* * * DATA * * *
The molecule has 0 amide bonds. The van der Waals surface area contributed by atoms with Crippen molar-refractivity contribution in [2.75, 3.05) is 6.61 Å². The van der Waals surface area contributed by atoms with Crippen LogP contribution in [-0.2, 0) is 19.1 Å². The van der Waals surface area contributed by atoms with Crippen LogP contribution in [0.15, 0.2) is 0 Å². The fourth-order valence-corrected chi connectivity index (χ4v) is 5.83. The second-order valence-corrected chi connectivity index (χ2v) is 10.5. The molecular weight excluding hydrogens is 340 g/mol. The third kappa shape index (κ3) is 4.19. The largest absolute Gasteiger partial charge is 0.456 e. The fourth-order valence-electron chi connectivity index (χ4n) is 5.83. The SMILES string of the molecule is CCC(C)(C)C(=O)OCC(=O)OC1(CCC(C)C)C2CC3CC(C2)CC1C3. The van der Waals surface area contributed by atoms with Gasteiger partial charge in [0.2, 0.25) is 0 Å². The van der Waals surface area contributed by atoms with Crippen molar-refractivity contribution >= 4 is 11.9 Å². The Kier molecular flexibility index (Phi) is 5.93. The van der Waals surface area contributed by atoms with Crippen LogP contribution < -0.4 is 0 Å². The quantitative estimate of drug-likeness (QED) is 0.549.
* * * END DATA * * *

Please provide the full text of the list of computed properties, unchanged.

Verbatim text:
The molecule has 0 amide bonds. The van der Waals surface area contributed by atoms with Crippen molar-refractivity contribution in [2.75, 3.05) is 6.61 Å². The van der Waals surface area contributed by atoms with Crippen LogP contribution in [-0.2, 0) is 19.1 Å². The van der Waals surface area contributed by atoms with Crippen LogP contribution in [0.15, 0.2) is 0 Å². The fourth-order valence-corrected chi connectivity index (χ4v) is 5.83. The second-order valence-corrected chi connectivity index (χ2v) is 10.5. The molecular weight excluding hydrogens is 340 g/mol. The third kappa shape index (κ3) is 4.19. The largest absolute Gasteiger partial charge is 0.456 e. The fourth-order valence-electron chi connectivity index (χ4n) is 5.83. The SMILES string of the molecule is CCC(C)(C)C(=O)OCC(=O)OC1(CCC(C)C)C2CC3CC(C2)CC1C3. The van der Waals surface area contributed by atoms with Gasteiger partial charge in [0.2, 0.25) is 0 Å². The van der Waals surface area contributed by atoms with Crippen molar-refractivity contribution >= 4 is 11.9 Å². The Kier molecular flexibility index (Phi) is 5.93. The van der Waals surface area contributed by atoms with Crippen LogP contribution < -0.4 is 0 Å². The quantitative estimate of drug-likeness (QED) is 0.549.